The state-owned insurance company estimates the total number of claims will reach between R19bn and R20bn, with Treasury indicating that additional funds will be disbursed to the insurer. File photo.
The state-owned insurance company estimates the total number of claims will reach between R19bn and R20bn, with Treasury indicating that additional funds will be disbursed to the insurer. File photo.

Sasria has paid out R5.8 billion so far for July civil unrest insurance claims

By Siphelele Dludla Time of article published Oct 5, 2021

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The South African Special Risks Insurance Association (Sasria) said yesterday it has so far paid more than R5.8 billion in claims to businesses affected by civil unrest in July.

The state-owned insurance company estimates the total number of claims will reach between R19bn and R20bn, with Treasury indicating that additional funds will be disbursed to the insurer.

Thousands of businesses were looted, destroyed and burned down during unprecedented civil unrest in KwaZulu-Natal and Gauteng in July, which left an estimated R50bn in economic destruction in its wake.

Sasria also said it had received almost 100 percent of claim notifications, which were now in the process of loss adjustment.

It said it was determined to settle 80 percent of all claims between R1 million and R30m by the end of October this year.

Interim payments of at least 30 percent of total claim value for big claims, those above R30m, would also be paid in the next few weeks.

Sasria managing director Cedric Masondo said work was underway to assess the damages incurred and help businesses start operating again.

He said recent media reports, which had raised concerns among policyholders and the public regarding Sasria’s ability to honour claims following the unrest, were valid and noted.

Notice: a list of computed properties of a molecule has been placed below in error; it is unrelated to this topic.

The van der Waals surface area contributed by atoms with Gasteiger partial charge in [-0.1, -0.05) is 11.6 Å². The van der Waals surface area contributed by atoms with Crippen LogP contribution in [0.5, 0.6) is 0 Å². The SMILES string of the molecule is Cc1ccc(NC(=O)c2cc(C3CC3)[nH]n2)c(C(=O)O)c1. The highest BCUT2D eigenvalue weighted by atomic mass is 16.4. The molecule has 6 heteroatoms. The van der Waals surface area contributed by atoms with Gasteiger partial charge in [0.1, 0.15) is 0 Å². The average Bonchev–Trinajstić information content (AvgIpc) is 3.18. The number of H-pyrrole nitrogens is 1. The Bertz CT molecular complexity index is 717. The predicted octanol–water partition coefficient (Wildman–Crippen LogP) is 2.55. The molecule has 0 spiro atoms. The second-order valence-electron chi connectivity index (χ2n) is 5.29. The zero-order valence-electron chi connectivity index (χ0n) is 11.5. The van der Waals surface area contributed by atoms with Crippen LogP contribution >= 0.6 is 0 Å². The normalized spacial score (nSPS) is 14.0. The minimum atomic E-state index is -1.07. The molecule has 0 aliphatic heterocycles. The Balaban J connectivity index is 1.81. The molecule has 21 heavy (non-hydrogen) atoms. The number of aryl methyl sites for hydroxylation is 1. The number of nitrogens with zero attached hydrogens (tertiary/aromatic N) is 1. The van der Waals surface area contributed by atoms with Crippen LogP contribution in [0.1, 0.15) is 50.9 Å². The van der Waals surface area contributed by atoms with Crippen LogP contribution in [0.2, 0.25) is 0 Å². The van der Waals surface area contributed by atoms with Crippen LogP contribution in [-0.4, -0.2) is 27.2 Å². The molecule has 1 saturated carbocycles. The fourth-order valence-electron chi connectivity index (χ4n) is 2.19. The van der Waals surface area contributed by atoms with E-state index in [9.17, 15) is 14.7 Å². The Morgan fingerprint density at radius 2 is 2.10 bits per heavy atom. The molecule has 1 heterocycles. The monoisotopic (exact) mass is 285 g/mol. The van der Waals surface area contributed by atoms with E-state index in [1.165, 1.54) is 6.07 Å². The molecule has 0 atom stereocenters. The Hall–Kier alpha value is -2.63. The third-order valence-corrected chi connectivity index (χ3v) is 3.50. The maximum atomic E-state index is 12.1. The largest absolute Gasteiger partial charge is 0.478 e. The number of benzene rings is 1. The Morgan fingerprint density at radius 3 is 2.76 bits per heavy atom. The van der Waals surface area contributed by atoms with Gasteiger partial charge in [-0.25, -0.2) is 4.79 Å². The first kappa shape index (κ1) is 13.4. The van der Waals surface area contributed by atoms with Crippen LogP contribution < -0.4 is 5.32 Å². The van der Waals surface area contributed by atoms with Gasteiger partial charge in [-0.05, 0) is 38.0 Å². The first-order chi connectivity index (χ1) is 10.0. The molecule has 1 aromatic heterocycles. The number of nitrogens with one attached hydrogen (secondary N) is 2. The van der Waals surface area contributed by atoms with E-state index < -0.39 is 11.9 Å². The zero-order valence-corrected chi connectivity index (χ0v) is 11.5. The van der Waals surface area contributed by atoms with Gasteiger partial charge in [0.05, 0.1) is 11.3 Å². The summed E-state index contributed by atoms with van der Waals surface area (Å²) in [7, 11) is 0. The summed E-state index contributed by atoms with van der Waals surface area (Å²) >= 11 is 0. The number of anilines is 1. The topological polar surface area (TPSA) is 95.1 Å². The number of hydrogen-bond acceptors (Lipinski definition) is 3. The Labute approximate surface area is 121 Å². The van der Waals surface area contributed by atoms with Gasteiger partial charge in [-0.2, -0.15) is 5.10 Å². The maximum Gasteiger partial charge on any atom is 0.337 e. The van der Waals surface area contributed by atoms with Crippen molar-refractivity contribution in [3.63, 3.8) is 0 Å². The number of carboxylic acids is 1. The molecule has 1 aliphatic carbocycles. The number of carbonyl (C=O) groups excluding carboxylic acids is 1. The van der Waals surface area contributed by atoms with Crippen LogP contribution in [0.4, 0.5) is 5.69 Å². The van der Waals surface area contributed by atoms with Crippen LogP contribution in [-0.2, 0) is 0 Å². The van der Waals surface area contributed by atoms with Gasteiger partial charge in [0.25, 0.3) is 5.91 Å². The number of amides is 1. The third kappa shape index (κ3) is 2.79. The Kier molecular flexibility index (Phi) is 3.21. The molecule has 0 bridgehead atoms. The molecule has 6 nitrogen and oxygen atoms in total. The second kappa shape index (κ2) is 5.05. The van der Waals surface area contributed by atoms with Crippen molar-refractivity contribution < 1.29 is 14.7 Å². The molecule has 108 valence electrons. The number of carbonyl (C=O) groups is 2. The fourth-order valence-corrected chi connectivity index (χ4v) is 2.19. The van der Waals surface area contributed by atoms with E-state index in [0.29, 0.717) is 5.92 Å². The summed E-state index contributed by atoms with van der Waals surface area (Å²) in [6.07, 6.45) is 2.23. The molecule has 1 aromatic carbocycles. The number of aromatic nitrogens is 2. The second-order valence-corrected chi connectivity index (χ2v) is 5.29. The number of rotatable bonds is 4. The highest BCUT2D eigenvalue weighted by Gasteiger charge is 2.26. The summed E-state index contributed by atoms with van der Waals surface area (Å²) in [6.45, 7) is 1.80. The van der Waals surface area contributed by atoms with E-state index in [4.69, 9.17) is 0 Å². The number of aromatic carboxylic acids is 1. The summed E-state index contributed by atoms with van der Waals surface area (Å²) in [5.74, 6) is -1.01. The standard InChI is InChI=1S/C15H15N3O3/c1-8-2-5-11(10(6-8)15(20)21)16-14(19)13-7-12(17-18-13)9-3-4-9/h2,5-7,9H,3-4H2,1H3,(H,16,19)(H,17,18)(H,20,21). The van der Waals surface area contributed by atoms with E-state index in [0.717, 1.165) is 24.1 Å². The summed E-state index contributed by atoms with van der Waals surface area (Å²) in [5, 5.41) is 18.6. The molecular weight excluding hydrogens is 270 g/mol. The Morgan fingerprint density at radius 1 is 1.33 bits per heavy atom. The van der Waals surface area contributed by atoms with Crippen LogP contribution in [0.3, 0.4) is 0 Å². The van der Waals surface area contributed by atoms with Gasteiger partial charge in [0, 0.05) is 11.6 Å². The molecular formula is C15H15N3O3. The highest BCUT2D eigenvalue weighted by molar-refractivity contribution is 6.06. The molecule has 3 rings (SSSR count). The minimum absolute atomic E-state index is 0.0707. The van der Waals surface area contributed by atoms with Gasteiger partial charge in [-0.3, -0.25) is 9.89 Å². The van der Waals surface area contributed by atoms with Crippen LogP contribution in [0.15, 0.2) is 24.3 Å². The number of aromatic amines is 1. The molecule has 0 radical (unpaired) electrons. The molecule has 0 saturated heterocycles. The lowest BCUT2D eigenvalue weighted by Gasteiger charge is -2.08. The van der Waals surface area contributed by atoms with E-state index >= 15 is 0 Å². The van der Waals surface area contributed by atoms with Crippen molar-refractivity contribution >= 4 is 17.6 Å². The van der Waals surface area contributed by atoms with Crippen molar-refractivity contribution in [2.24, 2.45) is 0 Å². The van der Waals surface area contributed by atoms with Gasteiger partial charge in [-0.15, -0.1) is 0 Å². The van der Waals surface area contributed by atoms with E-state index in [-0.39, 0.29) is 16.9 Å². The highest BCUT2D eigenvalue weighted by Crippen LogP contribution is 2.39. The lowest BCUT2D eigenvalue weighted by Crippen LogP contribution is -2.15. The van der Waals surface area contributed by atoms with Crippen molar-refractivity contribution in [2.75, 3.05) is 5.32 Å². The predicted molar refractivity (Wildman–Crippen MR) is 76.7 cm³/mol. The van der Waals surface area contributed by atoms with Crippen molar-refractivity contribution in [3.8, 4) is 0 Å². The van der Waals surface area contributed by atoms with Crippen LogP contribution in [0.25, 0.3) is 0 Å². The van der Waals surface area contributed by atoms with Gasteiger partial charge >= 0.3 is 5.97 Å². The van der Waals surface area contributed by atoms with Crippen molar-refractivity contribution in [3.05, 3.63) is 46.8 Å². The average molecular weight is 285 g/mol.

He said Sasria had made important business interventions, such as capital and reinsurance restructuring, and the government had committed to stand in as the entity’s insurer of last resort.

“Our discussions with the National Treasury are in line with the desired determination of the best medium that can inject capital, as we look at how to be future-proof ready and acknowledge the lessons learnt during the unfortunate unrest in July,” Masondo said.

Treasury had indicated that R3.9bn would be disbursed to Sasria after the conclusion of parliamentary processes around the recently-tabled Special Appropriation Bill.

This was intended to assist Sasria in meeting its obligations until the end of the current financial year, which ends on March 31, 2022.

Treasury said it was aware, through regular engagements with Sasria, that additional government support would be required.

Treasury said it was working closely with Sasria to finalise the actual financial support needed.

“The final additional support is dependent on how swiftly Sasria can finalise the total claim amounts,” Treasury said in a statement.

“It is expected that the additional support, which has been flagged in the recent special appropriation, will be concretised in the 2022 Budget.”

Sasria has estimated that the total number of claims will reach R19bn to R20bn.

Masondo reiterated that Sasria has sufficient reserves, including through its reinsurers, to meet all valid claims.

He said that while the parliamentary processes for additional government support were being finalised, Sasria remained liquid and continued to trade as usual.

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